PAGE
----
#1 and #2 – I second (or, would it be third, now?) your sentiments. I’m a fan of both shows and consider them among the very best that science fiction has ever produced. (The recent “revival” seasons/series of Doctor Who were particularly amazing and what introduced me to Doctor Who.) Please, please, don’t get into fights and foul-tempered yelling spats over them!

I like Andorian women for some reason. . .
Ever since Enterprise you know. . .
The antennae maybe. . .
Ah, it’ll come to me. . .

Never really got into Dr. Who. But does that make me a bad person? I just prefer Star Trek is all. I know lot’s of reasonable, intelligent people who don’t like spicy food or Asian fare. It’s called a matter of taste.

But to say that Dr. Who is a more “successful” sci-fi series than Star Trek? Not better, but rather “successful”. No disrespect to DW and it’s many great fans, but get serious. Star Trek series have spawned 11 movies so far. And had to have generated way more money as a result.

Agreed with the sentiment that Guinness Book should stick to what it knows: Huge balls of twine and most chicken wings eaten at a single sitting. High brow stuff of that nature.

Captain Kirk is climbing a mountain.

What do you expect when they go with a category as nebulous as “successful”?

If they had just said “longevity” or “most revenue generated”, there wouldn’t be any ambiguity, but whatever…:P

@1, 2, 3, 4: Fifthed! I loves me some Doctor Who almost as much as Trek. And on a related note, Alexander Siddig is guest starring in one of the upcoming Doctor Who audio plays. I’m hyped! :)

I haven’t watched Doctor Who in at least fifteen years, and even then, I only saw it occasionally.

Nonetheless, I completely agree.

Both series are benchmarks of sci-fi, and should be treated with equal respect.

I heart the Chonastock girls and you KNOW I heart Andorians, so the combination is always a delight.

I believe the article contains an error when it claims that Doctor Who has “a _total_ [emphasis mine] of 30 seasons and 753 episodes and a TV movie,” since while that’s already a handsome total, it overlooks the feature films and spinoff TV shows set in the same universe. If Deep Space Nine counts toward the Star Trek franchise mass, Sarah Jane Adventures (etc) surely counts toward the Whovian franchise total.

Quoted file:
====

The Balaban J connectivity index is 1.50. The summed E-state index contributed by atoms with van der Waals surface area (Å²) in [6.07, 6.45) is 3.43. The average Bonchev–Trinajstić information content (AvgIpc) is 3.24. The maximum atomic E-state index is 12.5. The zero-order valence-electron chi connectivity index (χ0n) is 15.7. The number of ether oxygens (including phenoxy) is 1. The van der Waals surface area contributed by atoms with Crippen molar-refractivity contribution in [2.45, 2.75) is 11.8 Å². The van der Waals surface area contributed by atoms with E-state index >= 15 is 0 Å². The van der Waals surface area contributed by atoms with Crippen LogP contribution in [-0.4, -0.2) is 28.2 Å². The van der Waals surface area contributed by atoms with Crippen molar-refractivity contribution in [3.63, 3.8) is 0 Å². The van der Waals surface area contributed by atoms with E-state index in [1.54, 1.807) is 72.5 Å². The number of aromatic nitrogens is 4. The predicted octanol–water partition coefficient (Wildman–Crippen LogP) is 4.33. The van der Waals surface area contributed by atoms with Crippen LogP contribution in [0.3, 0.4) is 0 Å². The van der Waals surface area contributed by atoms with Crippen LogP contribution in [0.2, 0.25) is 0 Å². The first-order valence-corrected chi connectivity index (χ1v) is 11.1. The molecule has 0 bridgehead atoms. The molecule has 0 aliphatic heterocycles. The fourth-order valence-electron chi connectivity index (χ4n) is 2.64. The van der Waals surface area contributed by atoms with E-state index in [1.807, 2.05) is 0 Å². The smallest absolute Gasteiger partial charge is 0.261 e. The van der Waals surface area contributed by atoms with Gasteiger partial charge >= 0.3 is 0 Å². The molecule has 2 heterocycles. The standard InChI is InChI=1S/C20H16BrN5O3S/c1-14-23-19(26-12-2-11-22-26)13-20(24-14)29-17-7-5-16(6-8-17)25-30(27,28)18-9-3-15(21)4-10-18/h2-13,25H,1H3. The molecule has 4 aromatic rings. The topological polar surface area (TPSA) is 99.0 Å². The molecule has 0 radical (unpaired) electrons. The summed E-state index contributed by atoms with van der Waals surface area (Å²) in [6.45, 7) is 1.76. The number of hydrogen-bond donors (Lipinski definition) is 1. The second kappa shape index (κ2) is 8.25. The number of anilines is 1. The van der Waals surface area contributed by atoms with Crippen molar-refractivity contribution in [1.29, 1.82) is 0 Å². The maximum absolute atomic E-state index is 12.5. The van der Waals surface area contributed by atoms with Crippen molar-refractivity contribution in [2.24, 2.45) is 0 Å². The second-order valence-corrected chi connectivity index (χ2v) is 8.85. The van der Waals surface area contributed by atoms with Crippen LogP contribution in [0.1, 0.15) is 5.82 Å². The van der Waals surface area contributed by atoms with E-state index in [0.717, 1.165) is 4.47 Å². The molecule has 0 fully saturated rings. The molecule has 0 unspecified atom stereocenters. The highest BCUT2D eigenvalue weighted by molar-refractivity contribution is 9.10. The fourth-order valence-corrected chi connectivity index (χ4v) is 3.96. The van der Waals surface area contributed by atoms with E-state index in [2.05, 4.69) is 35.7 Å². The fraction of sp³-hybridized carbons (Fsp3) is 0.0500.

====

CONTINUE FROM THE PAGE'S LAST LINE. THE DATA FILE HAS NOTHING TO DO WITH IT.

Now, those are the Andorians I like! And the horns are in the right place too.

“”I just wanted to expand on Andorians a bit more – I love the Original Series Andorians (miles cooler than Enterprise Andorians in my mind)”

And I’ve always said that. In my opinion the greatest missed opportunity for exploration of a race in the whole mythos of the show. Crazy but cool Reggie Nalder struggling to wrap his lips around the English language. Brilliant casting. Brilliant performance.

Haha, I like the picture of the Enterprise shooting up the TARDIS.

But could the Enterprise tow the Earth across the galaxy? I THOUGHT NOT!


I believe DW is more successful then ST for many reasons, especially in that it reaches, and is enjoyed more by, a wider audience. My girlfriend refuses to watch ST, liked the latest film though, but loves DW, which is a sentiment shared by everyone I knew at University and most of our friends. Whilst I am the biggest ST fan outside of the uniform wearing Trekkies you will ever find, I honestly hand on heart agree with what Guinness say…

…and complaining on here just seems a liiiiittle bitter more then anything

Oh, and Andorian girls are hot…trying to persuade the girlfriend…well to do anything Trek related…no sexy red uniform as of yet, so I assume dressing up as an Andorian is out of the window…

Last I checked, Swords are banned in the UK (knife crime/no constitution right to self protection) – so batleths must be considered wall art. I’d be embarrassed to have one of those imitation batleths that look nothing like a real one – and I do have one that passes for the real thing.

TOS andorians are better.

Obviously Guinness is going solely off of oldest still functioning continuity.

@ 17 – No not technically….as I have several swords. Possesion of an offensive weapon is illegal…and ambiguous!